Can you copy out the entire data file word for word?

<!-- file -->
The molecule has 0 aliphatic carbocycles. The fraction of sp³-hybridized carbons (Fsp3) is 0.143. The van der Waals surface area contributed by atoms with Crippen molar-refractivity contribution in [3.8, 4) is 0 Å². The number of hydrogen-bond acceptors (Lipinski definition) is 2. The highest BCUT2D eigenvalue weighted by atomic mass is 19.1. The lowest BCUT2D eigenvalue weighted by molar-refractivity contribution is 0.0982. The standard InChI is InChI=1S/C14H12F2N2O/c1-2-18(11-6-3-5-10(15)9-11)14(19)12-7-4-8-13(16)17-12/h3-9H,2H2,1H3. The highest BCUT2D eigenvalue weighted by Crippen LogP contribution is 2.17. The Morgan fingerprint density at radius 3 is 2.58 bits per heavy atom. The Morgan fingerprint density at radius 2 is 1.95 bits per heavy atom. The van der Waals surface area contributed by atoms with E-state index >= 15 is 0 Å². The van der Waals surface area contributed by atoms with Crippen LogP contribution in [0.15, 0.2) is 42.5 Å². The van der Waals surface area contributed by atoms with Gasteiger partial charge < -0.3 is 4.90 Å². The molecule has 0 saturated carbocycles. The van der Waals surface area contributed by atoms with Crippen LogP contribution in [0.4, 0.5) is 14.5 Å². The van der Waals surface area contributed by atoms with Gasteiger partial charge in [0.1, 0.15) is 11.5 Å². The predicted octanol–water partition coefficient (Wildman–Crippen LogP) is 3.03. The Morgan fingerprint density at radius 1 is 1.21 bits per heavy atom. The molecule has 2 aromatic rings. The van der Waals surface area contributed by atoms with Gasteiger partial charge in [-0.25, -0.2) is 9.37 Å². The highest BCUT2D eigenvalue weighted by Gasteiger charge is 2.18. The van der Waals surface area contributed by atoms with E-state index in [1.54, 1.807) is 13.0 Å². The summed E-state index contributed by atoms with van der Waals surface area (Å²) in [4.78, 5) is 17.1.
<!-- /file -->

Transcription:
The molecule has 0 aliphatic carbocycles. The fraction of sp³-hybridized carbons (Fsp3) is 0.143. The van der Waals surface area contributed by atoms with Crippen molar-refractivity contribution in [3.8, 4) is 0 Å². The number of hydrogen-bond acceptors (Lipinski definition) is 2. The highest BCUT2D eigenvalue weighted by atomic mass is 19.1. The lowest BCUT2D eigenvalue weighted by molar-refractivity contribution is 0.0982. The standard InChI is InChI=1S/C14H12F2N2O/c1-2-18(11-6-3-5-10(15)9-11)14(19)12-7-4-8-13(16)17-12/h3-9H,2H2,1H3. The highest BCUT2D eigenvalue weighted by Crippen LogP contribution is 2.17. The Morgan fingerprint density at radius 3 is 2.58 bits per heavy atom. The Morgan fingerprint density at radius 2 is 1.95 bits per heavy atom. The van der Waals surface area contributed by atoms with E-state index >= 15 is 0 Å². The van der Waals surface area contributed by atoms with Crippen LogP contribution in [0.15, 0.2) is 42.5 Å². The van der Waals surface area contributed by atoms with Gasteiger partial charge < -0.3 is 4.90 Å². The molecule has 0 saturated carbocycles. The van der Waals surface area contributed by atoms with Crippen LogP contribution in [0.4, 0.5) is 14.5 Å². The van der Waals surface area contributed by atoms with Gasteiger partial charge in [0.1, 0.15) is 11.5 Å². The predicted octanol–water partition coefficient (Wildman–Crippen LogP) is 3.03. The Morgan fingerprint density at radius 1 is 1.21 bits per heavy atom. The molecule has 2 aromatic rings. The van der Waals surface area contributed by atoms with Gasteiger partial charge in [-0.25, -0.2) is 9.37 Å². The highest BCUT2D eigenvalue weighted by Gasteiger charge is 2.18. The van der Waals surface area contributed by atoms with E-state index in [1.54, 1.807) is 13.0 Å². The summed E-state index contributed by atoms with van der Waals surface area (Å²) in [4.78, 5) is 17.1.